Emojis are everywhere these days—especially in our texting and social media posts. In fact, more than 50% of Instagram comments contain an emoji of some sort.
It almost seems like we’re communicating our thoughts through pictures. Tears of joy, red hearts, and birthday cakes are some of the more popular choices that represent how we think and feel.
Emojis are great as simplified responses to a variety of situations. They’re colorful, fun, and can communicate an entire sentence with the delivery of a small yellow face looking off to the left in deep thought.
Symbols abound in every culture. They represent ideas about life, death and everything in-between. They communicate complex worldviews and philosophies about life. Yes, emojis are nothing new. They’ve been around for thousands of years.
Man’s First Emojis
Cave people weren’t exactly painting emojis on grotto walls. Shakespeare didn’t have Romeo and Juliet sending each other red hearts, flowers, or—you guessed it—peaches and eggplants (teenagers). But the idea of communicating a message through symbols has been around forever.
Ancient Egyptians didn’t even have an alphabet like the one we use today, which was actually invented by the Phonecians (then improved upon by the Greeks). They used hieroglyphics, drawings of birds, beetles, snakes, and other creatures. While some of these images illustrated sounds, they also conveyed complete ideas, much in the way Chinese calligraphy does today.
The Indiana Jones of Emojis
Digital/visual designer Michela Graziani has spent the last three years researching thousands of ancient symbols from cultures as diverse as the ancient Aztecs in Mexico to the Maori of New Zealand.
What led Graziani on this journey? Per the Symbolikon website, “Before I made Symbolikon, I couldn’t find a comprehensive visual library of symbols throughout ages and cultures, a library that could give me an organic vision of symbology both in term of meanings and graphic signs”.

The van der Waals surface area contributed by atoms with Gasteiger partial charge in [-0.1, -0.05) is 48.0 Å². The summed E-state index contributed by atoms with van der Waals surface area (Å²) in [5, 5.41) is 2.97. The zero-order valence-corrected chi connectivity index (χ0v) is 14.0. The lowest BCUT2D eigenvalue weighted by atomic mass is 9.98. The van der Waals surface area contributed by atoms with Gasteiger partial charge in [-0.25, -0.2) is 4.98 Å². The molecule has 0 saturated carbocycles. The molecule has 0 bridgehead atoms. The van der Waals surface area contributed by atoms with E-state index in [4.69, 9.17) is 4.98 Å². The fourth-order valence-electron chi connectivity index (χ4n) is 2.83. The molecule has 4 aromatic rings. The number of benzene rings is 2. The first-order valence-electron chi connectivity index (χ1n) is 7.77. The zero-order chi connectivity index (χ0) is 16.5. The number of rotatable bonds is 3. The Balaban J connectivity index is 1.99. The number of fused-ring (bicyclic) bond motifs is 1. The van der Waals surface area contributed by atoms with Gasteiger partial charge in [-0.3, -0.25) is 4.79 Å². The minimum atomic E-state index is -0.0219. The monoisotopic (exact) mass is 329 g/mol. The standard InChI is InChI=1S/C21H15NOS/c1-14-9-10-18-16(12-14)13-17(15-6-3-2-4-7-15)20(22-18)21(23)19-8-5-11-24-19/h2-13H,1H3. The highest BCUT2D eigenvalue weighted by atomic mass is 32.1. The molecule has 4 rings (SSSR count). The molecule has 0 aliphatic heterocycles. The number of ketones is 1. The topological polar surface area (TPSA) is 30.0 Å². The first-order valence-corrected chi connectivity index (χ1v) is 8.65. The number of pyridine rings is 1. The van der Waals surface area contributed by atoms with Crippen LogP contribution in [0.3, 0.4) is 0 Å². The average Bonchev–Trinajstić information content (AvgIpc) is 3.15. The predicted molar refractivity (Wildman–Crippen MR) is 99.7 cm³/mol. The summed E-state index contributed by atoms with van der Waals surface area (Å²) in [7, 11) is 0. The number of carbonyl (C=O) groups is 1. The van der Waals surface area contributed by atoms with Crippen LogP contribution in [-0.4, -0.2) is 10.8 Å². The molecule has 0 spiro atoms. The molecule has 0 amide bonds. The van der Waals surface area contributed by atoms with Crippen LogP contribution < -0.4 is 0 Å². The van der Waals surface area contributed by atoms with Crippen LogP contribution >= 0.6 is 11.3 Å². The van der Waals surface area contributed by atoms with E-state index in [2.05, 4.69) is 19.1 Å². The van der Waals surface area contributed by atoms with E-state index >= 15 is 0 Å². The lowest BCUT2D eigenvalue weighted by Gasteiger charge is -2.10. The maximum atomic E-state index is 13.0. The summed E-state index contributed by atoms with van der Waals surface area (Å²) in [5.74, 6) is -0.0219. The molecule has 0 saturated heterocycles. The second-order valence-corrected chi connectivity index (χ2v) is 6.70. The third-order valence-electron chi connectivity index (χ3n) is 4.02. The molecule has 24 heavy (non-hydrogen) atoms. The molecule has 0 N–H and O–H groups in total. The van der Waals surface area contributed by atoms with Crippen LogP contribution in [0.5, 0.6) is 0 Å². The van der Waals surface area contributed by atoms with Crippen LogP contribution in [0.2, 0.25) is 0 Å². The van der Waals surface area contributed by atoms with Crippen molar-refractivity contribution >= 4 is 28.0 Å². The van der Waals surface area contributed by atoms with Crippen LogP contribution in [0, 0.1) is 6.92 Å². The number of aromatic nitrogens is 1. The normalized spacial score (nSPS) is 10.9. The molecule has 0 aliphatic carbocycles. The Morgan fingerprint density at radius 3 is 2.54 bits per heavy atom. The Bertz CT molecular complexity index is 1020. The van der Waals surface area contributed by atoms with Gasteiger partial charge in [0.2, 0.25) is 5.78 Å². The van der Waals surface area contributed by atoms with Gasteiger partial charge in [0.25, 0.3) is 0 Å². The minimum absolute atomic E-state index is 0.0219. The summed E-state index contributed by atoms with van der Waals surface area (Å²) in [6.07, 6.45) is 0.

She continues, “In addition, graphic symbols were a chaotic jumble of different graphic styles and qualities coming from different sources and none offered a vector version of symbols. Anthropographic studies are too wordy and complex for not experts.”
The end result is a catalog of 650 symbols from around the world that “transform human symbols into modern and usable icons” — the Symbolikon Digital Encyclopedia. How it’s described on its website: “Symbolikon is esoteric, mystic, religious, shamanic, folk, ethnic, worldwide, visual, textual, meaningful, beautiful, consistent, modern, useful… The missing piece in graphic and communication resources.”
Though Graziani consulted with anthropologists, historians, and designers, she admittedly did not consult with indigenous groups. The symbols have been organized into 25 different categories like Celtic, Hopi, and Chakra. Each symbol comes in four iterations (light, bold, outlined, and greyed), with a series of descriptive tags that give more information about what it represents.
How Symbolikon Might Change “Emoji” Use
The icons are standardized, simplified, and vectorized for use in graphic design so everyone from graphic designers to tattoo artists can tap into some timeless art.
Right now the Symbolikon is in a crowdfunding phase via Kickstarter, with the eventual goal of making it free to everyone. You can check out the project here: Symbolikon.
Only time will tell, however, if people can ascribe similar meanings to the same symbol. While it may not prove so textable for consumers, Symbolikon may serve as an inspirational buffet for designers.